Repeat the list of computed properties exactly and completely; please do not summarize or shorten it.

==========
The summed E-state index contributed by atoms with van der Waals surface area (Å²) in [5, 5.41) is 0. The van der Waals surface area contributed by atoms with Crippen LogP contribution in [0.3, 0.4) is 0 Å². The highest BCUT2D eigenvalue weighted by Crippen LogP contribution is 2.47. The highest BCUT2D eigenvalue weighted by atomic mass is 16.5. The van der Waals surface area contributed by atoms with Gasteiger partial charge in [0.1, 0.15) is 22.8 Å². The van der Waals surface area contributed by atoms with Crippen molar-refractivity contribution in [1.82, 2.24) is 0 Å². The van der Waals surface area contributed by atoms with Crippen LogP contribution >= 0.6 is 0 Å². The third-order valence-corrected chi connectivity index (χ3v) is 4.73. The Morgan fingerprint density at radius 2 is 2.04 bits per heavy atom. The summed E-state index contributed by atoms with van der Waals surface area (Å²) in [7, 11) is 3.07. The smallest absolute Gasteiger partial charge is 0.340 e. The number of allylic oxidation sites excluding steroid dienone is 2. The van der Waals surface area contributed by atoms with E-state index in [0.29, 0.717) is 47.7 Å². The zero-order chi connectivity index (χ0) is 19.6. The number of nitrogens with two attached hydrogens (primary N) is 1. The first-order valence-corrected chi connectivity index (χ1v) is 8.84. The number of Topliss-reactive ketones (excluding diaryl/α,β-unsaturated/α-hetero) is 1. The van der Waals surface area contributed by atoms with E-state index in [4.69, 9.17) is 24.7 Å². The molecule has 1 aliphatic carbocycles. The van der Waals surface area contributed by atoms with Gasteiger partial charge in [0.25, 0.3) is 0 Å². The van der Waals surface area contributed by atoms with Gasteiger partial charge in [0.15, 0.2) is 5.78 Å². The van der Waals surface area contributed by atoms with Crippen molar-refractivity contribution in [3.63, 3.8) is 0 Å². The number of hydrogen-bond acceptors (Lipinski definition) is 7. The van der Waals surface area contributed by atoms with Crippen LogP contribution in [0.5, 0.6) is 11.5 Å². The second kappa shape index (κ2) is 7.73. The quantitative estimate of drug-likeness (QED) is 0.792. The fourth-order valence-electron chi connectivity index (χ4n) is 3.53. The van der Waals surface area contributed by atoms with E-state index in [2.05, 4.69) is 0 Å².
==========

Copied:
The summed E-state index contributed by atoms with van der Waals surface area (Å²) in [5, 5.41) is 0. The van der Waals surface area contributed by atoms with Crippen LogP contribution in [0.3, 0.4) is 0 Å². The highest BCUT2D eigenvalue weighted by Crippen LogP contribution is 2.47. The highest BCUT2D eigenvalue weighted by atomic mass is 16.5. The van der Waals surface area contributed by atoms with Gasteiger partial charge in [0.1, 0.15) is 22.8 Å². The van der Waals surface area contributed by atoms with Crippen molar-refractivity contribution in [1.82, 2.24) is 0 Å². The van der Waals surface area contributed by atoms with Crippen LogP contribution >= 0.6 is 0 Å². The third-order valence-corrected chi connectivity index (χ3v) is 4.73. The Morgan fingerprint density at radius 2 is 2.04 bits per heavy atom. The summed E-state index contributed by atoms with van der Waals surface area (Å²) in [7, 11) is 3.07. The smallest absolute Gasteiger partial charge is 0.340 e. The number of allylic oxidation sites excluding steroid dienone is 2. The van der Waals surface area contributed by atoms with E-state index in [0.29, 0.717) is 47.7 Å². The zero-order chi connectivity index (χ0) is 19.6. The number of nitrogens with two attached hydrogens (primary N) is 1. The first-order valence-corrected chi connectivity index (χ1v) is 8.84. The number of Topliss-reactive ketones (excluding diaryl/α,β-unsaturated/α-hetero) is 1. The van der Waals surface area contributed by atoms with E-state index in [4.69, 9.17) is 24.7 Å². The molecule has 1 aliphatic carbocycles. The van der Waals surface area contributed by atoms with Gasteiger partial charge in [0.25, 0.3) is 0 Å². The van der Waals surface area contributed by atoms with Gasteiger partial charge in [0.15, 0.2) is 5.78 Å². The van der Waals surface area contributed by atoms with Crippen molar-refractivity contribution in [3.63, 3.8) is 0 Å². The number of hydrogen-bond acceptors (Lipinski definition) is 7. The van der Waals surface area contributed by atoms with Crippen LogP contribution in [0.5, 0.6) is 11.5 Å². The second kappa shape index (κ2) is 7.73. The quantitative estimate of drug-likeness (QED) is 0.792. The fourth-order valence-electron chi connectivity index (χ4n) is 3.53. The van der Waals surface area contributed by atoms with E-state index in [2.05, 4.69) is 0 Å².